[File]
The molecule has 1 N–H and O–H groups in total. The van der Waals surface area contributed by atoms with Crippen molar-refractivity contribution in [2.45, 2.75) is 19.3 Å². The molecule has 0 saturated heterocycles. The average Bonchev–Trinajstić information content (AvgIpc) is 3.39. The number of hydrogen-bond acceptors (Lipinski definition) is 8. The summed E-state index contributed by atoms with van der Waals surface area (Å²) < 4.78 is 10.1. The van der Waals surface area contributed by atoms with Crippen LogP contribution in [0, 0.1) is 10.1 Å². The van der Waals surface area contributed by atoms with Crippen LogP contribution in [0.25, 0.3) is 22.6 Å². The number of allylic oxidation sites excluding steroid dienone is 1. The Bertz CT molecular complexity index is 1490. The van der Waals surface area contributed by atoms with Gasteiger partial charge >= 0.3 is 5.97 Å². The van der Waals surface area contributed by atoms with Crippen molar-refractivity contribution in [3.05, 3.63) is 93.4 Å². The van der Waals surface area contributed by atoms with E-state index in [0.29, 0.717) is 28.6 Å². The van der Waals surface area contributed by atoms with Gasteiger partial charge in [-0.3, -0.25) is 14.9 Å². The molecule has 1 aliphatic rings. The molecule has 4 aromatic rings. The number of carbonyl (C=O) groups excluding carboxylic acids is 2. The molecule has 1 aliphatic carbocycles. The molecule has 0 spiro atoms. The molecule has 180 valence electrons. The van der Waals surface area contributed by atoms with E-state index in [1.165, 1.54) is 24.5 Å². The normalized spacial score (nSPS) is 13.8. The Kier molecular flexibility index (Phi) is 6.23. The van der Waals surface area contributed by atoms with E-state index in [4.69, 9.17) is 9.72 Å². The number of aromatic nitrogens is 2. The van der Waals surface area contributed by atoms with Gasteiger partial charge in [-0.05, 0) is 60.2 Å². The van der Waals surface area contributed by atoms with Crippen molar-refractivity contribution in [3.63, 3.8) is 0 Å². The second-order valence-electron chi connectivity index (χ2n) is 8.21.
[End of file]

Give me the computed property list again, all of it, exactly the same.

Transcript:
The molecule has 1 N–H and O–H groups in total. The van der Waals surface area contributed by atoms with Crippen molar-refractivity contribution in [2.45, 2.75) is 19.3 Å². The molecule has 0 saturated heterocycles. The average Bonchev–Trinajstić information content (AvgIpc) is 3.39. The number of hydrogen-bond acceptors (Lipinski definition) is 8. The summed E-state index contributed by atoms with van der Waals surface area (Å²) < 4.78 is 10.1. The van der Waals surface area contributed by atoms with Crippen LogP contribution in [0, 0.1) is 10.1 Å². The van der Waals surface area contributed by atoms with Crippen LogP contribution in [0.25, 0.3) is 22.6 Å². The number of allylic oxidation sites excluding steroid dienone is 1. The Bertz CT molecular complexity index is 1490. The van der Waals surface area contributed by atoms with Gasteiger partial charge >= 0.3 is 5.97 Å². The van der Waals surface area contributed by atoms with Crippen molar-refractivity contribution in [3.05, 3.63) is 93.4 Å². The van der Waals surface area contributed by atoms with E-state index in [0.29, 0.717) is 28.6 Å². The van der Waals surface area contributed by atoms with Gasteiger partial charge in [-0.3, -0.25) is 14.9 Å². The molecule has 1 aliphatic rings. The molecule has 4 aromatic rings. The number of carbonyl (C=O) groups excluding carboxylic acids is 2. The molecule has 1 aliphatic carbocycles. The molecule has 0 spiro atoms. The molecule has 180 valence electrons. The van der Waals surface area contributed by atoms with E-state index in [1.165, 1.54) is 24.5 Å². The normalized spacial score (nSPS) is 13.8. The Kier molecular flexibility index (Phi) is 6.23. The van der Waals surface area contributed by atoms with E-state index in [4.69, 9.17) is 9.72 Å². The number of aromatic nitrogens is 2. The van der Waals surface area contributed by atoms with Gasteiger partial charge in [-0.05, 0) is 60.2 Å². The van der Waals surface area contributed by atoms with Crippen molar-refractivity contribution in [3.63, 3.8) is 0 Å². The second-order valence-electron chi connectivity index (χ2n) is 8.21.